A group dedicated to Bowker Creek hopes the Greater Victoria School District (SD61) will halt the proposed sale of land the creek runs alongside.
SD 61 announced an agreement in October 2021 to sell 1.9 acres of land south of Lansdowne Middle School to Victoria Hospice for $2.5 million.
It surprised members of the Friends of Bowker Creek Society.
Sale of the triangular-shaped property in Saanich would be subject to approval by the Ministry of Education and need to pass three readings of a disposal bylaw by the SD61 board of education.
If approved, the property would be used as a new Centre of Excellence for Victoria Hospice, with space for expanded services including grief support, community education and practical programs for people diagnosed with a life-limiting illness and the bereaved.
Hospice is a service everyone supports, said Soren Henrich, chair of the Friends’ steering committee for the Bowker Creek Initiative. But, he contends, there are simply too many constraints for building on the 1.9-acre parcel, which includes half the width of the creek and is a known flood plain.
Society members Peter and Susan Haddon of Saanich live not far away and say the extreme rainfall of November 2021 put a spotlight on the flood potential when the Haultain bridge was nearly under water.
The society supports the restoration and enhancement of Bowker Creek and its watershed to a healthy state, guided by the Capital Regional District’s Bowker Creek Blueprint.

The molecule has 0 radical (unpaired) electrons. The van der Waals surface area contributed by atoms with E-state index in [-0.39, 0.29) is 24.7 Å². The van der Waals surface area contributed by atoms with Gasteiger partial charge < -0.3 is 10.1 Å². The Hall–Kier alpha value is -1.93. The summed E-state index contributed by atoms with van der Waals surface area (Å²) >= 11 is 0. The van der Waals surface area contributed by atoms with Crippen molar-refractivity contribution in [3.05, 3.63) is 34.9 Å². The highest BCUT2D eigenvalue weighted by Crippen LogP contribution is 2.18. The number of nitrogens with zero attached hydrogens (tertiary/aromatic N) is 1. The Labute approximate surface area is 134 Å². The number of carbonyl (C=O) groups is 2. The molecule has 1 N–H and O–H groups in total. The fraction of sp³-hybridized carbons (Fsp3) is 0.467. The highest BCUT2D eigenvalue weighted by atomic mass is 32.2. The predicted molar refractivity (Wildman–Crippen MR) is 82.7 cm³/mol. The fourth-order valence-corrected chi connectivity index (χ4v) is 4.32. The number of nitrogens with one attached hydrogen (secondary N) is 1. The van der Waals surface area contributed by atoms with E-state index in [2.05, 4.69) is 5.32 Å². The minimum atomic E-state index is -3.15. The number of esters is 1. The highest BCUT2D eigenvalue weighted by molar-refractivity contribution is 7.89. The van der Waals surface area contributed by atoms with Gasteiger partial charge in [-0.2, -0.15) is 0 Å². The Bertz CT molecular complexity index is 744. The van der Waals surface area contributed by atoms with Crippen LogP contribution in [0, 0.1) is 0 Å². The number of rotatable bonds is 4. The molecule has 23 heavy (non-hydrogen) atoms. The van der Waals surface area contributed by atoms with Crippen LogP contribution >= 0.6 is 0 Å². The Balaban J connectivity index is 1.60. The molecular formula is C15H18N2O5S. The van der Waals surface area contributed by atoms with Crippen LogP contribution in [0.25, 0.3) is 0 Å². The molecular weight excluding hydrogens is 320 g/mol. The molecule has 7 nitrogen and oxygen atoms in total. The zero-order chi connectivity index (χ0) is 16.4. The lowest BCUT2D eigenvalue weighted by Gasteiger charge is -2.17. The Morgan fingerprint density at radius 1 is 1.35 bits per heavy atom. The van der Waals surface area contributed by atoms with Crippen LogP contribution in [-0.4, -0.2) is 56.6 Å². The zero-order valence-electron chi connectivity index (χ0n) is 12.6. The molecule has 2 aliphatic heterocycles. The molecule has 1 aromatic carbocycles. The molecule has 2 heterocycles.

The blueprint, finalized in 2011, outlines a 100-year plan for the waterway including rejuvenation work. SD61 signed on in 2018 and has been responsible for significant aid in the restoration work done adjacent to Oak Bay High.
That’s why it was a surprise to society members when the district announced its proposal to sell what they’d always seen as a community greenspace.
“There’s never been a conversation or collaboration about what to do with the property,” Peter Haddon said.
An SD 61 backgrounder shows community engagement began Oct. 14 and included an online question and answer session Nov. 3. The school district deemed the property surplus and not needed for educational purposes, with revenue from its potential sale targeted to fund future capital projects, including environmental and sustainable design and to renovate and replace schools.
Residents were afforded an opportunity to speak during two meetings in November and December, but it felt like a one-way conversation, Susan Haddon said.
In December, four trustees and staff, alongside representatives from Victoria Hospice, the District of Saanich and Friends of Bowker Creek, gathered for a presentation, discussion and tour of the creek with members of the Bowker Creek Initiative.
During its subsequent meeting, the board put off voting on the land disposal bylaw with the item on the agenda again Jan. 24. Find the agenda and how to participate online at sd61.bc.ca.
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